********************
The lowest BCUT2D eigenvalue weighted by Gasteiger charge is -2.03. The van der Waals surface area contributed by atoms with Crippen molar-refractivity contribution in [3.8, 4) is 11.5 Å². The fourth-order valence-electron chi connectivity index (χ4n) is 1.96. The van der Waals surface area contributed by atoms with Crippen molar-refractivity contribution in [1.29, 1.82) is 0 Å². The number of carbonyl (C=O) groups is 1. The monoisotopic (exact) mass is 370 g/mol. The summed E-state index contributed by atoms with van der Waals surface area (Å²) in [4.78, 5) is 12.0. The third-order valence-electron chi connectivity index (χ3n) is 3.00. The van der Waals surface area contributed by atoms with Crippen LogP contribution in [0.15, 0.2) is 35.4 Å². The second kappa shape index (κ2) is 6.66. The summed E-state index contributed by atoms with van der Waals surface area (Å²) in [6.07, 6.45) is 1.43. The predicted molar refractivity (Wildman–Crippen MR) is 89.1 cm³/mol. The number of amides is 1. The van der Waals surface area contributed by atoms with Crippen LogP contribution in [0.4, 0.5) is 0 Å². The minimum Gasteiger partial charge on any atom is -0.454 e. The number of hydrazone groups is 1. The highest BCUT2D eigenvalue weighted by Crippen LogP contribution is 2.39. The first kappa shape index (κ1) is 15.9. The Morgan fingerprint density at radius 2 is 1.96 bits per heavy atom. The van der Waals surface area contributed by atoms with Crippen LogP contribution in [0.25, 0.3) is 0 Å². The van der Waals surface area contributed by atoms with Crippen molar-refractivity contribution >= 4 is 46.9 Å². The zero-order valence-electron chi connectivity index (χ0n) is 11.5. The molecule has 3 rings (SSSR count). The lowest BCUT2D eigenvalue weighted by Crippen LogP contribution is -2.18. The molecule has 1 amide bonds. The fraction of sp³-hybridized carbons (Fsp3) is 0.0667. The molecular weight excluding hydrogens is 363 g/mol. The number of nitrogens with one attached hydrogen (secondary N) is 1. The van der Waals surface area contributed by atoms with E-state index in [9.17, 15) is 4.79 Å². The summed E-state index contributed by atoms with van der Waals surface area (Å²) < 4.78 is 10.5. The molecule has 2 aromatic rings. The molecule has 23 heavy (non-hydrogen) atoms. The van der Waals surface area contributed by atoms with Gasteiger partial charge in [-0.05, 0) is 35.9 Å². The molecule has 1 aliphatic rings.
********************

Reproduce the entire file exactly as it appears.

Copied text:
The lowest BCUT2D eigenvalue weighted by Gasteiger charge is -2.03. The van der Waals surface area contributed by atoms with Crippen molar-refractivity contribution in [3.8, 4) is 11.5 Å². The fourth-order valence-electron chi connectivity index (χ4n) is 1.96. The van der Waals surface area contributed by atoms with Crippen molar-refractivity contribution in [1.29, 1.82) is 0 Å². The number of carbonyl (C=O) groups is 1. The monoisotopic (exact) mass is 370 g/mol. The summed E-state index contributed by atoms with van der Waals surface area (Å²) in [4.78, 5) is 12.0. The third-order valence-electron chi connectivity index (χ3n) is 3.00. The van der Waals surface area contributed by atoms with Crippen LogP contribution in [0.15, 0.2) is 35.4 Å². The second kappa shape index (κ2) is 6.66. The summed E-state index contributed by atoms with van der Waals surface area (Å²) in [6.07, 6.45) is 1.43. The predicted molar refractivity (Wildman–Crippen MR) is 89.1 cm³/mol. The number of amides is 1. The van der Waals surface area contributed by atoms with Crippen LogP contribution in [0.4, 0.5) is 0 Å². The minimum Gasteiger partial charge on any atom is -0.454 e. The number of hydrazone groups is 1. The highest BCUT2D eigenvalue weighted by Crippen LogP contribution is 2.39. The first kappa shape index (κ1) is 15.9. The Morgan fingerprint density at radius 2 is 1.96 bits per heavy atom. The van der Waals surface area contributed by atoms with Crippen LogP contribution in [0.25, 0.3) is 0 Å². The van der Waals surface area contributed by atoms with Crippen molar-refractivity contribution >= 4 is 46.9 Å². The zero-order valence-electron chi connectivity index (χ0n) is 11.5. The molecule has 3 rings (SSSR count). The lowest BCUT2D eigenvalue weighted by Crippen LogP contribution is -2.18. The molecule has 1 amide bonds. The fraction of sp³-hybridized carbons (Fsp3) is 0.0667. The molecular weight excluding hydrogens is 363 g/mol. The number of nitrogens with one attached hydrogen (secondary N) is 1. The van der Waals surface area contributed by atoms with E-state index in [9.17, 15) is 4.79 Å². The summed E-state index contributed by atoms with van der Waals surface area (Å²) < 4.78 is 10.5. The molecule has 2 aromatic rings. The molecule has 23 heavy (non-hydrogen) atoms. The van der Waals surface area contributed by atoms with Gasteiger partial charge in [-0.05, 0) is 35.9 Å². The molecule has 1 aliphatic rings.